See the Tutorial List

Multithreading in C++

Multithreading means two or more threads running concurrently where each thread is handling a different task. When you login to you Facebook profile, on your news feed, you can see live videos, you can comment or hit a like button, everything simultaneously. This is the best example of multithreading. Multithreading environment allows you to run many activities simultaneously; where different threads are responsible for different activities.

There are various uses of Multithreading, some of them are:

  • Better resource utilization.
  • Simpler program design.
  • More responsive programs.

What is a Thread?

Thread is generally referred as a light weight process. Each thread executes different parts of a program. Each thread shares memory, file descriptors and other system resources. In Linux, all thread functions are declared in <pthread.h> header file. But it is not available in standard C++ library.


Creating Threads in Linux(C++)

  1. pthread_create(): It creates a new thread. Below is the syntax:
    pthread_create(threadID, attr, start_routine, arg)

    In the code above:

    threadID: Is a unique identifier for each thread. ThreadID of threads are compared using pthread_equal() function.

    attr: Attribute object that may be used to set various thread attributes. It controls interaction of thread with rest of the program.

    start_routine: The C++ routine that the thread will execute once it is created.

    arg: Single argument must be passed by reference as a pointer of type void. If no argument is to be passed, null can be used.

  2. pthread_exit(): It is used to terminate any thread.

Below is a simple program on creating threads in C++:

#include <iostream>
#include <pthread.h>
using namespace std;

char* str = "Child thread";

void* func(void *str)
{
    cout << "Child thread Created: " << (char*)str;
}
// main function
int main()
{
    s = ctime(&Time);
    // Step 1: Declaring thread
    pthread_t t;    
    // Step 2: Calling create thread function
    pthread_create(&t, NULL, &func, (void*)str); 
    /*
        Syntax for pthread_create is:
        pthread_create(threadID,attr,start_routine,arg)
        Here,
        threadID = t, arg = (void*)str, atrr = Null, start_routine = func
    */
    cout << "Main thread created" << endl;
    pthread_join(t, NULL);
    //Exiting after completion
    exit(EXIT_SUCCESS); 
    return 0;
}

Main thread created Child thread created: Child thread


Joining and Detaching Threads

There are two methods which we can use to join or detach threads:


join() function

Joining of a thread is done by using the join() function of the thread class. It makes main thread and child thread inter dependent. Main thread terminates only after child thread terminates i.e. main thread waits for child thread to complete execution.

Syntax:

threadname.join();

It returns once all functions are completed. A thread is not joinable when it is assigned to another thread or when join() or detach() is called.

Syntax:

/* 
    It checks whether a thread is joinable. 
    It returns bool value.
*/
threadname.joinable(); 

detach() function

The detach() function detaches a thread from the parent thread. It allows both main thread and child thread to execute independently.

Syntax:

threadname.detach();

Program Example for using join() method

Let's have a simple example to demonstrate the use of join() function to join two threads:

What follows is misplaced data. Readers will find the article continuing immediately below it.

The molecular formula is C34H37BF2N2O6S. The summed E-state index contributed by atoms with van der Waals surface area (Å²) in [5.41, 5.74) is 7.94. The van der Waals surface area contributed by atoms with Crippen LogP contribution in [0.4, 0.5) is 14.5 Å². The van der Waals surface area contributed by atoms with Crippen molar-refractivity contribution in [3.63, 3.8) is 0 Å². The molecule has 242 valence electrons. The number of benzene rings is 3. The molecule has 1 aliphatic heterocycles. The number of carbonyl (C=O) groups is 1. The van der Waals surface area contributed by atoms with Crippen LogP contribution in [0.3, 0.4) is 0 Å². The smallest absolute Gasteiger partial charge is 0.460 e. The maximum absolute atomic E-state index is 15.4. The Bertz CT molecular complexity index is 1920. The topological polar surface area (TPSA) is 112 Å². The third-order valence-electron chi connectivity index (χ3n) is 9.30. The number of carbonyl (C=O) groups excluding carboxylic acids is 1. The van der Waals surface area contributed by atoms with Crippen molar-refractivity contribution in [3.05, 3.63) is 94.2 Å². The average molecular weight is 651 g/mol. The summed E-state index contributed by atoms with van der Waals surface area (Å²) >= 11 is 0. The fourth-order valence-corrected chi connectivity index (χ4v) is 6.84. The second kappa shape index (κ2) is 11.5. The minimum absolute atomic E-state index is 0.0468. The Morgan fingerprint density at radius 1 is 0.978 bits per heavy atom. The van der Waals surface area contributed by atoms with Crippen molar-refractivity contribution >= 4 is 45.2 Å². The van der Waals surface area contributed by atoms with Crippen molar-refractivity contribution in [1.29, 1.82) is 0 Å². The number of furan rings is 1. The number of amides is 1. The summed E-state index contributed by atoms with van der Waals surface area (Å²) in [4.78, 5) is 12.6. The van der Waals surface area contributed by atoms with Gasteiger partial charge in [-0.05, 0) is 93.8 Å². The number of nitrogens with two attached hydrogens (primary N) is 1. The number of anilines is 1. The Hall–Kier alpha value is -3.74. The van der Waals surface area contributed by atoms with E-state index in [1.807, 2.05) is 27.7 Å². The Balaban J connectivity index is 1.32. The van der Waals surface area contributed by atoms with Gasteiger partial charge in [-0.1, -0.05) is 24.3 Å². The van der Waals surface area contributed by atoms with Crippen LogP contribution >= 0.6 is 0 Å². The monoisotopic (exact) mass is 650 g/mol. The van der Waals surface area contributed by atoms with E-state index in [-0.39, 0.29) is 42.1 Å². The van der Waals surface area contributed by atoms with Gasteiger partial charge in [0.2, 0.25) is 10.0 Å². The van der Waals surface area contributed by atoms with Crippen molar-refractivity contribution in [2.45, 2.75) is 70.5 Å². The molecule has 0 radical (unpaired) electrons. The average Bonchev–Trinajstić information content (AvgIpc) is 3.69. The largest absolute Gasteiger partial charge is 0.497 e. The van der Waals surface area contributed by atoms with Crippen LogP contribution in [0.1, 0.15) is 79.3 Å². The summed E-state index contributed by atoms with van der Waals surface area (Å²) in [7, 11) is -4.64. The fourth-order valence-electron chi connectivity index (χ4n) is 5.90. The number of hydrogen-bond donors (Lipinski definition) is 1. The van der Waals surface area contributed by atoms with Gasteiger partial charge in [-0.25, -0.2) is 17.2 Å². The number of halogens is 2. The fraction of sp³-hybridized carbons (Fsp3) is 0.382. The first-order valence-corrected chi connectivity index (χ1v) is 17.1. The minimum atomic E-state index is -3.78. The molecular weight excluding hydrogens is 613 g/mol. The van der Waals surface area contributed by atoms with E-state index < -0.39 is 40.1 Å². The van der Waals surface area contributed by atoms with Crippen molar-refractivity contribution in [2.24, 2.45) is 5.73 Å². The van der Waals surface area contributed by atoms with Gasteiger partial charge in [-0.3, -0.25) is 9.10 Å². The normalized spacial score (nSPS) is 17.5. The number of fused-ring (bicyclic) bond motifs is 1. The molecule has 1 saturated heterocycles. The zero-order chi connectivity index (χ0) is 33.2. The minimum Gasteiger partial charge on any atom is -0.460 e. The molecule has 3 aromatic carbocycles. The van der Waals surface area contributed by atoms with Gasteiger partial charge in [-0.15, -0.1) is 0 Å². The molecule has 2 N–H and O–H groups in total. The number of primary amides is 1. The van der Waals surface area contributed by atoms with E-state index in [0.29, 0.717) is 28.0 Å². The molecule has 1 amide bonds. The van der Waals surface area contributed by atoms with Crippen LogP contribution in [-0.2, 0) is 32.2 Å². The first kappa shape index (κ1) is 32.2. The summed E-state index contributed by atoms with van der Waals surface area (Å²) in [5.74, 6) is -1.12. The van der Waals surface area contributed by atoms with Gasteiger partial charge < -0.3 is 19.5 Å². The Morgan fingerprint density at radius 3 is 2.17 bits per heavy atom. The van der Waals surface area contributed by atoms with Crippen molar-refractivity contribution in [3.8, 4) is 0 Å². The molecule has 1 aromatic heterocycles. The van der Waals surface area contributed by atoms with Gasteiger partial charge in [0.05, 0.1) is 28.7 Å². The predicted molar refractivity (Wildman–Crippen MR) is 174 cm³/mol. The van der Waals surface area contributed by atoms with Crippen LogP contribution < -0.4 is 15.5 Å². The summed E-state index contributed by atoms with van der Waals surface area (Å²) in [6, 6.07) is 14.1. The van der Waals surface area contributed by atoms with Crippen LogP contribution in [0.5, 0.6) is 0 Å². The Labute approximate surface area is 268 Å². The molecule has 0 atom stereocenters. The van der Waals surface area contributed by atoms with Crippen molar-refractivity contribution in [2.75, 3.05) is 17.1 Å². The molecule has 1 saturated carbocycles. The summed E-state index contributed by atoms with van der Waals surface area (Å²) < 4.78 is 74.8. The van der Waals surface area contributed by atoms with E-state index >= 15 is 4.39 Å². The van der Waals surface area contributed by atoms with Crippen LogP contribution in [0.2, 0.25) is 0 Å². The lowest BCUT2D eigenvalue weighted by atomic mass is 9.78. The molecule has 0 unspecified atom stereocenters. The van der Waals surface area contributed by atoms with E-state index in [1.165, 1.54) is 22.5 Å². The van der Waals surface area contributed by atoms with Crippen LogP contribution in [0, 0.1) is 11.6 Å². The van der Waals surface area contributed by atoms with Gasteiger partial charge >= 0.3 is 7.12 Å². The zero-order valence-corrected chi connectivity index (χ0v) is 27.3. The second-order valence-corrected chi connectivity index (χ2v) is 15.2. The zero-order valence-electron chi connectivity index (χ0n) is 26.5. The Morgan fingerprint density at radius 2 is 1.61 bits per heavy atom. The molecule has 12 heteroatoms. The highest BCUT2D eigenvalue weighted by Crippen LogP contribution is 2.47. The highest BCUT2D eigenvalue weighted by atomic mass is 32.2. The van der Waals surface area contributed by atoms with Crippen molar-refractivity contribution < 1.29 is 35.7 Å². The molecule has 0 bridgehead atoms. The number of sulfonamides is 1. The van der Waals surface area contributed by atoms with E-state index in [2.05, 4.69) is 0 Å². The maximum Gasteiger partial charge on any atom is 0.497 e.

#include <iostream>
#include <unistd.h>   // To include sleep function
#include<ctime>   // To get system time
#include <pthread.h>
using namespace std;

string s;
time_t Time = time(0);

void* func(void*)
{
    s = ctime(&Time);
    sleep(1);   //C alls sleep function
    cout << "Child thread Created " << s << endl;
}

// main function
int main()
{
    s = ctime(&Time);
    //Step 1: Declaring thread
    pthread_t t1[5];
    for(int i=0; i<5; i++)
    {
        cout << "Thread T[" << i << "] is Created " << s << endl;
        // Step 2: calling create thread function
        pthread_create(&t1[i], NULL, &func, NULL); 
        // Joining threads, main thread waits for child thread to complete
        pthread_join(t1[i], NULL); 
}
//Exiting after completion
exit(EXIT_SUCCESS); 
return 0;
}

Thread T[0] is Created Wed Nov 1 02:30:57 2017 Child thread Created Wed 1 02:30:57 2017] Thread T[1] is Created Wed Nov 1 02:30:57 2017 Child thread Created Wed 1 02:30:57 2017 Thread T[2] is Created Wed Nov 1 02:30:57 2017 Child thread Created Wed 1 02:30:57 2017 Thread T[3] is Created Wed Nov 1 02:30:57 2017 Child thread Created Wed 1 02:30:57 2017 Thread T[4] is Created Wed Nov 1 02:30:57 2017 Child thread Created Wed 1 02:30:57 2017


Program Example for using detach() method

Let's have a simple example to demonstrate the use of join() function to detach two threads:

#include <iostream>
#include <unistd.h>   // To include sleep function
#include<ctime>   // To get system time
#include <pthread.h>
using namespace std;

string s;
time_t Time = time(0);

void* func(void*)
{
    s = ctime(&Time);
    sleep(1);   // Calls sleep function
    cout << "Child thread Created " << s << endl;
}

// main function
int main()
{
    s = ctime(&Time);
    // Step 1: Declaring thread
    pthread_t t1[5]; 
    for(int i=0; i<5; i++)
    {
        cout << "Thread T[" << i << "] is Created " << s << endl;
        // Step 2: Calling create thread function
        pthread_create(&t1[i], NULL, &func, NULL); 
        // Step 3: main thread doesn't waits for child thread to complete
        pthread_detach(t1[i]); 
}
// Exiting after completion
exit(EXIT_SUCCESS); 
return 0;
}

Thread T[0] is Created Wed Nov 1 02:38:14 2017 Thread T[1] is Created Wed Nov 1 02:38:14 2017 Thread T[2] is Created Wed Nov 1 02:38:14 2017 Thread T[3] is Created Wed Nov 1 02:38:14 2017 Thread T[4] is Created Wed Nov 1 02:38:14 2017

Hoope you have understood the concept of thread creation in C++.